Honoring the spirit of Wounded Knee Con.
The riders continued on their way Dec. 27, with Sandra Speiden again on Topaz, traveling onward with renewed enthusiasm, both of them eager and excited to be back with the group, which had swelled in size to nearly 100 participants.
Sweat purification, as well as prayer ceremonies, were held several times during the ride. A lodge was erected out of quilts and blankets thrown over a frame of poles; water was poured over heated rocks to create steam for the lightly clad people within. The Indians attribute meanings to all the elements–the rocks, the water, the steam.
Ceremonies also often include “the drum,” an inclusive term for a group of men who sit or stand around a large drum and beat a rhythm on it as they sing.
When the riders reached the Wounded Knee Massacre site on the afternoon of Dec. 28, they were welcomed with a drum and honor songs, followed by a prayer circle, all in the Lakota language. The spiritual leader, Arvol Looking Horse, spoke of the history of the site. He urged the young people to become leaders and make sure another such event does not occur. Ron His Horse Is Thunder also spoke, and praised the youngsters for having made the ride despite pain and cold and hunger. He also gave credit to the horses, who, “hurting and wanting to cry, still carried their riders.”
Supper that night was in an Indian school in Manderson. Sandra Speiden had wanted to hold an honoring ceremony and give-away during the powwow that night for what was termed “The Riders of the North,” all those who had started at Sitting Bull Camp. Her gifts were 36 two-pound bags of Virginia peanuts, which were enthusiastically received.
Bob Gipp, a close friend of Ron McNeil’s and chairman of the board of trustees at Sitting Bull College, who had completed the trip, also had a ceremony and give-away that evening, honoring the Speidens with the gift of a second star quilt. McNeil told Sandra Speiden that the couple would be welcome to join the Big Foot riders any time they wished to do so.
The next morning, Dec. 29, the anniversary of the massacre, brought mild weather. The riders first were smudged, then cantered up the hill to the Wounded Knee cemetery. A somber and moving ceremony, mostly in the Lakota language, was held at the site where descendants of the victims of the massacre, including Virgil Kills Straight, a descendant of one of the four male survivors, formed a receiving line beside the mass grave.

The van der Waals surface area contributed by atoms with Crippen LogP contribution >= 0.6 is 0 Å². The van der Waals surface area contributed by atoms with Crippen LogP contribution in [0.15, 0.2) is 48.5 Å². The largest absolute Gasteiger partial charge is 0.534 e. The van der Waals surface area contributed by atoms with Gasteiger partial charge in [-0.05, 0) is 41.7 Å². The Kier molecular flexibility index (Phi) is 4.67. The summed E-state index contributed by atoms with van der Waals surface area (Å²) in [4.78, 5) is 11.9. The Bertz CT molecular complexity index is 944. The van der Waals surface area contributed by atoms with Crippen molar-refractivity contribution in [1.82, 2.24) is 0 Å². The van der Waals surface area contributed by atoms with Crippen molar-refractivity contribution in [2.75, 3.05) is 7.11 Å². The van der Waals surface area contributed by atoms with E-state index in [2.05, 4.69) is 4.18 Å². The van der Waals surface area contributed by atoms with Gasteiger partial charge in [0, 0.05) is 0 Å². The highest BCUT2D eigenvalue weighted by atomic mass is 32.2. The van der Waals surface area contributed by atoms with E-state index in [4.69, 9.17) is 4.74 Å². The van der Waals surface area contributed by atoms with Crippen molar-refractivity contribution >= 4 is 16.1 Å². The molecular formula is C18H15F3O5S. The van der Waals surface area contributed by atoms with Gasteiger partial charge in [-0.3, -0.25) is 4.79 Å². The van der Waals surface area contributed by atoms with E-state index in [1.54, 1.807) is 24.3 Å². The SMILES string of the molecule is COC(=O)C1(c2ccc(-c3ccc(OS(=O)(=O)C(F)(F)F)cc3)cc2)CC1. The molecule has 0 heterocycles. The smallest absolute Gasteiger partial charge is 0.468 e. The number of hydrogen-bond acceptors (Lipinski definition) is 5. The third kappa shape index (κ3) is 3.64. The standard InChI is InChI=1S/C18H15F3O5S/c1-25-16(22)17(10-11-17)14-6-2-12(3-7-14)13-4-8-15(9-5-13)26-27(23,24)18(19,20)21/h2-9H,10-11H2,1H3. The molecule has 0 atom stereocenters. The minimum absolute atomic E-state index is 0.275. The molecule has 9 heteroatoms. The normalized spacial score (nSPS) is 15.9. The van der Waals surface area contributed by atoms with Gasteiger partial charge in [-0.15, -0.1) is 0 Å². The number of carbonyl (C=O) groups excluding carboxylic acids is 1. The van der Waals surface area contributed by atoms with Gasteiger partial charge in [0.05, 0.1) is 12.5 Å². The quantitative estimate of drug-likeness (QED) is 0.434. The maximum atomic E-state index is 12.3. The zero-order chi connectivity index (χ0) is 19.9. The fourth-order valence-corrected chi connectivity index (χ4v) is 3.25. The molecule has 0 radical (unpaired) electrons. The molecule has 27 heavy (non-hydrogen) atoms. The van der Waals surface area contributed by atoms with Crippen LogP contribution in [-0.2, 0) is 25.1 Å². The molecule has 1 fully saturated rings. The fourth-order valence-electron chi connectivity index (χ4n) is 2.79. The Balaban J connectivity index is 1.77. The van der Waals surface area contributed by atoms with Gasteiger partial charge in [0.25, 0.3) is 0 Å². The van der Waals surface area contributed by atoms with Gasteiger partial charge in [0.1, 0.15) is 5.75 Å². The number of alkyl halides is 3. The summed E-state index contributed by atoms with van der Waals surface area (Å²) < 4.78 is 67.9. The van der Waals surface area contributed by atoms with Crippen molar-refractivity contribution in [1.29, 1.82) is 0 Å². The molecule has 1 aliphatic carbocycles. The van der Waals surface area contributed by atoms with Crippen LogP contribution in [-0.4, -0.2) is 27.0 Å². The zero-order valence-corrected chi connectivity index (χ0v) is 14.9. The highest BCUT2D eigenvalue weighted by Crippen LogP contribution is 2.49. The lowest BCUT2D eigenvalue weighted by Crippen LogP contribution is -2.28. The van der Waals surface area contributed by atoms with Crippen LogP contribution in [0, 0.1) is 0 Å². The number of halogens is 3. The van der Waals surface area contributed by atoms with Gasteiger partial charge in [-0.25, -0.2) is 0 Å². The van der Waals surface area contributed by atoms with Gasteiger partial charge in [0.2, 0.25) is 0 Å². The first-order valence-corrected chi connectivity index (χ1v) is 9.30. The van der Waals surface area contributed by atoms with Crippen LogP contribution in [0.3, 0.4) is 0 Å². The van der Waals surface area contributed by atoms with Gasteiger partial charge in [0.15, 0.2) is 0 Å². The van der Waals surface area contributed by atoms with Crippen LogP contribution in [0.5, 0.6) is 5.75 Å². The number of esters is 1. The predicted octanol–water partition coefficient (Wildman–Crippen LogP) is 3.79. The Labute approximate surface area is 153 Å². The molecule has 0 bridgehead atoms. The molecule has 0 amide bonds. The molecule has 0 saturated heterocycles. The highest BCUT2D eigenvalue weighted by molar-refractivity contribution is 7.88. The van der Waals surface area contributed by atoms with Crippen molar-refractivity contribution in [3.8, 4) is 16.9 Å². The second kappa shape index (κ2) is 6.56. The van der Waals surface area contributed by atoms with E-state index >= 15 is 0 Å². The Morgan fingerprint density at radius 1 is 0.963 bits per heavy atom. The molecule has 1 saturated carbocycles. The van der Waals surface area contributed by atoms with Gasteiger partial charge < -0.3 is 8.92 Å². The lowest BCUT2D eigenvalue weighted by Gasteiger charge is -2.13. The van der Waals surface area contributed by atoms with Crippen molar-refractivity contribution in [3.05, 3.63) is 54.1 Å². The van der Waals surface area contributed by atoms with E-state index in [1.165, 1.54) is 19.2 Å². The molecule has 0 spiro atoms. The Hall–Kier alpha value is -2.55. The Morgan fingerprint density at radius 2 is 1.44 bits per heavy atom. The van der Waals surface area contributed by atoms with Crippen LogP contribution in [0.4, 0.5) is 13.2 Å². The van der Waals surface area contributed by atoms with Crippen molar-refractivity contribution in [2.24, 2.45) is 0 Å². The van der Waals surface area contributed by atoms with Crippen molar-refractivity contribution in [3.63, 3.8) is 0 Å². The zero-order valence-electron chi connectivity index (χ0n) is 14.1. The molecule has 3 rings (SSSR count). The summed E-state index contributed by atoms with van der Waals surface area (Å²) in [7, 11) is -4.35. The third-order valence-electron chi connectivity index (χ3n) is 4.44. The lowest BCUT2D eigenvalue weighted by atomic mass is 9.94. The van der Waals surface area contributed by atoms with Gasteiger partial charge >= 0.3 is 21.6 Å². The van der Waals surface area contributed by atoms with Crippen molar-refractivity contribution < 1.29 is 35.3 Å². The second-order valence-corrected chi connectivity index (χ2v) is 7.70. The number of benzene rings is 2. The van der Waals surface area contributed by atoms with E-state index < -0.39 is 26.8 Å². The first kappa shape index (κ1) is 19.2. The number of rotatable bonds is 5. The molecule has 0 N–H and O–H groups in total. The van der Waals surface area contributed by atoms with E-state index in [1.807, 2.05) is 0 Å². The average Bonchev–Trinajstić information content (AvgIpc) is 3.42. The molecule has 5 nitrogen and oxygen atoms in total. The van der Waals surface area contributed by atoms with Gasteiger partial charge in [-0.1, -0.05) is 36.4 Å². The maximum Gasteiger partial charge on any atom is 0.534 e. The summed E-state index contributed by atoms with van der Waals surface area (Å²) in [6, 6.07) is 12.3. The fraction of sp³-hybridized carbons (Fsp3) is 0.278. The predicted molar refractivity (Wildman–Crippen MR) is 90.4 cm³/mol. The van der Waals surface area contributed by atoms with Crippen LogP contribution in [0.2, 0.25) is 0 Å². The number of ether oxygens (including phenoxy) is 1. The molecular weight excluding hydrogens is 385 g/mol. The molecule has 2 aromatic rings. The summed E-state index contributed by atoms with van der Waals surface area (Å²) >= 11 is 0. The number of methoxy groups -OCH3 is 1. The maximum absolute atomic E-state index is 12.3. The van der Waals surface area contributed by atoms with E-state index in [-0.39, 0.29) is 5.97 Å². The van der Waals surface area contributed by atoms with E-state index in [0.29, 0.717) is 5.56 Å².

A white flag of peace was flying there, representing the one under which the Lakota band was camped when they were disarmed and then attacked. For many years, the Lakota have been trying to rescind the Medals of Honor that were awarded to 23 U.S. Army soldiers after that event.
Sandra Speiden sums up the adventure this way: “This experience gave me a deeper appreciation of the Lakota acceptance of history and their attempts to move on in spite of the immense problems–suicide, alcoholism and poverty–of a proud people, isolated on reservations, that had always lived a mobile, communal lifestyle.
“It was clear to me that the culture the Lakota are striving to preserve is worthy of preservation. Their view of all life as being interconnected, their strong spirituality, their desire to live in such a manner that balance is maintained, their thinking in terms of what benefits the group rather than what benefits only the individual, all these elements bear respect and support.”
For the schedule of the spiritual/youth ride, check the Web site sittingbull.edu.